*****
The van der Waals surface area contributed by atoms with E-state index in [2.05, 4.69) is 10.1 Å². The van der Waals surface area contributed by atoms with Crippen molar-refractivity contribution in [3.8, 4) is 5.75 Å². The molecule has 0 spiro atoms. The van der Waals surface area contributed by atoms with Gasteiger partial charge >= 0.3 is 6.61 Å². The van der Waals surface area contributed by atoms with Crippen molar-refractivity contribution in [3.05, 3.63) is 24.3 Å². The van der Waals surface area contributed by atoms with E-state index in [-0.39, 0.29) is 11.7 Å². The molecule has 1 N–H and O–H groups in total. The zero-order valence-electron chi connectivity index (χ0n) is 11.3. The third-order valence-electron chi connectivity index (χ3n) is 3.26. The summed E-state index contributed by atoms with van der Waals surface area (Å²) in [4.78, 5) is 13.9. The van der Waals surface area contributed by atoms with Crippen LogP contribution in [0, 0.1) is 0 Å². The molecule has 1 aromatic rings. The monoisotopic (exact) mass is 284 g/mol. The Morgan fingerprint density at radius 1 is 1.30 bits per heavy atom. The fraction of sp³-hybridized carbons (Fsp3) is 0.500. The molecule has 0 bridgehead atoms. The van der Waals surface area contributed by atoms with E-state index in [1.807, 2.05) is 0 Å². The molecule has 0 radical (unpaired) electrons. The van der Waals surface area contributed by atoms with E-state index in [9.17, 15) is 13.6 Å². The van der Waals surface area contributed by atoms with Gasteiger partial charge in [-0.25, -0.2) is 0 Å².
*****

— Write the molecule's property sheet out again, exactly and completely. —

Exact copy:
The van der Waals surface area contributed by atoms with E-state index in [2.05, 4.69) is 10.1 Å². The van der Waals surface area contributed by atoms with Crippen molar-refractivity contribution in [3.8, 4) is 5.75 Å². The molecule has 0 spiro atoms. The van der Waals surface area contributed by atoms with Gasteiger partial charge >= 0.3 is 6.61 Å². The van der Waals surface area contributed by atoms with Crippen molar-refractivity contribution in [3.05, 3.63) is 24.3 Å². The van der Waals surface area contributed by atoms with E-state index in [-0.39, 0.29) is 11.7 Å². The molecule has 1 N–H and O–H groups in total. The zero-order valence-electron chi connectivity index (χ0n) is 11.3. The third-order valence-electron chi connectivity index (χ3n) is 3.26. The summed E-state index contributed by atoms with van der Waals surface area (Å²) in [4.78, 5) is 13.9. The van der Waals surface area contributed by atoms with Crippen LogP contribution in [0, 0.1) is 0 Å². The molecule has 1 aromatic rings. The monoisotopic (exact) mass is 284 g/mol. The Morgan fingerprint density at radius 1 is 1.30 bits per heavy atom. The fraction of sp³-hybridized carbons (Fsp3) is 0.500. The molecule has 0 bridgehead atoms. The van der Waals surface area contributed by atoms with E-state index in [1.807, 2.05) is 0 Å². The molecule has 0 radical (unpaired) electrons. The van der Waals surface area contributed by atoms with E-state index in [9.17, 15) is 13.6 Å². The van der Waals surface area contributed by atoms with Gasteiger partial charge in [-0.25, -0.2) is 0 Å².